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In the District of Columbia, non-competition agreements must be as narrowly drafted as possible to protect an employer’s legitimate business interests. Non-competition agreements are strictly construed against employers. If an agreement is overly broad or vague, a court may deem the agreement to be unenforceable.

District of Columbia courts have determined that non-competition agreements are enforceable when the terms are reasonable and necessary to protect an employer’s business interests. Important employer business interests entitled to protection include customer relationships and trade secrets.

A promise to refrain from competition is unreasonably in restraint of trade if: (a) the restraint is greater than necessary to protect the employer’s legitimate interest, or (b) the employer’s need is outweighed by the hardship to the promisor and the likely injury to the public. “A promise is unenforceable on grounds of public policy if it is unreasonably in restraint of trade. A promise is in restraint of trade if its performance would limit competition in any business or restrict the promisor in the exercise of a gainful occupation. A promise to refrain from competition that imposes a restraint that is not ancillary to an otherwise valid transaction or relationship is unreasonably in restraint of trade.” A restriction that is limited in time and space is more likely to be enforceable. Further, the restraint must be reasonable, no greater than necessary to protect the employer’s business interest, and after a party has deliberately made his contract and received consideration for it, the restraint must plainly appear to contravene public policy before a court will declare the restraint to be void. Factors considered when determining reasonableness include the nature of the employer’s business, the character of the service performed by the employee, and the employee’s relation to the area encompassed in the agreement. The District of Columbia Court of Appeals recognizes partial enforcement of non-competition agreements. The court allows overbroad provisions in an agreement to be severable, which enables the rest of the non-competition agreement to be enforced. Non-competition agreements that are overbroad are harmful to a physician’s career because it has the potential to prevent the former employee from earning a living in his learned profession.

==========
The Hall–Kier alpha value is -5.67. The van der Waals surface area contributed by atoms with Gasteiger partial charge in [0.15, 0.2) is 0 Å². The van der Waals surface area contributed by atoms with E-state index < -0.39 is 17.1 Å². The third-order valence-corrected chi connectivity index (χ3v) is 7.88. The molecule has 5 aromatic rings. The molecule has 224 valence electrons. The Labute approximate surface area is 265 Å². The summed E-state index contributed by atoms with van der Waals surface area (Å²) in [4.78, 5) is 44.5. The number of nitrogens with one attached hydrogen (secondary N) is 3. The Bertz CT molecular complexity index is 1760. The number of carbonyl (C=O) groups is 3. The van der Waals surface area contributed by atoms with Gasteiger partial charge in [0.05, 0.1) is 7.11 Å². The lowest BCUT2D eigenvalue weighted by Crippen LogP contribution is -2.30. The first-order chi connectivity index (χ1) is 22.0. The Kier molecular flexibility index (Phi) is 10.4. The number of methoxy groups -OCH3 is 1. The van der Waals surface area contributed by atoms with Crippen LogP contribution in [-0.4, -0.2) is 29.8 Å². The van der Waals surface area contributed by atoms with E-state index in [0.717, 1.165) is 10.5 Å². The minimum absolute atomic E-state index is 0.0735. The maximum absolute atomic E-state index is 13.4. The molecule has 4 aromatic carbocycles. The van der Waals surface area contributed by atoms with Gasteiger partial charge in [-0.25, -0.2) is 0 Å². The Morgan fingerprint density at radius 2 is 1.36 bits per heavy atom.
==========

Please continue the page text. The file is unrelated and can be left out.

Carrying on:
There is little binding jurisdiction in the District of Columbia that deals with non-competition agreements. In Deutsch, two dentists, Deutsch and Bartsky became partners of a corporation. Later, the two executed an agreement where Bartsky sold his shares to Deutsch in exchange for about $500,000. The agreement also contained a mutual non-competition clause. The agreement stated that if either the seller or the shareholder “leaves the practice of dentistry during the five and one-half year period following the date of [the agreement]… the departing party covenants and agrees that for a period of two years following said departure, he will not, as an individual, stockholder, officer, director, partner, agent, employee, consultant or representative, engage in the practice of dentistry within a radius of five miles from the Leased Premises.” While this agreement was in effect, Bartsky leased an office within the five-mile radius of the leased premises. Deutsch filed a complaint seeking a two-year injunction to prevent Bartsky from practicing dentistry within the radius. The trial court determined that the agreement was unenforceable. The Court of Appeals noted that restrictions can be limited by the type of activity, geographical area, and by time. The Court of Appeals determined that the two year, five mile restraint was not facially invalid because it was limited in time and geographic area. The Court of Appeals also found there was no evidence to support the trial court’s determination that the restriction was unduly burdensome on Bartsky. The Court of Appeals found summary judgment in favor of Bartsky to be improper because the trial court did not engage in the proper balancing of the factors or refer to specific facts to show that the agreement was unenforceable. There was no evidence to show that the restriction would disable Bartsky from earning a living as a dentist.

Employers practicing in a field of medicine must be certain that their non-competition agreements are narrowly drafted to specific activities, geographic areas, and duration of the restriction. The restriction should be drafted to limit the specific activities that would directly compete with the employer’s business. This way, the former employee will still be able to find a job in his learned profession. In order for a non-competition agreement to be found unenforceable, specific factual evidence must be shown that proves that the restriction was unduly burdensome against the former employee.

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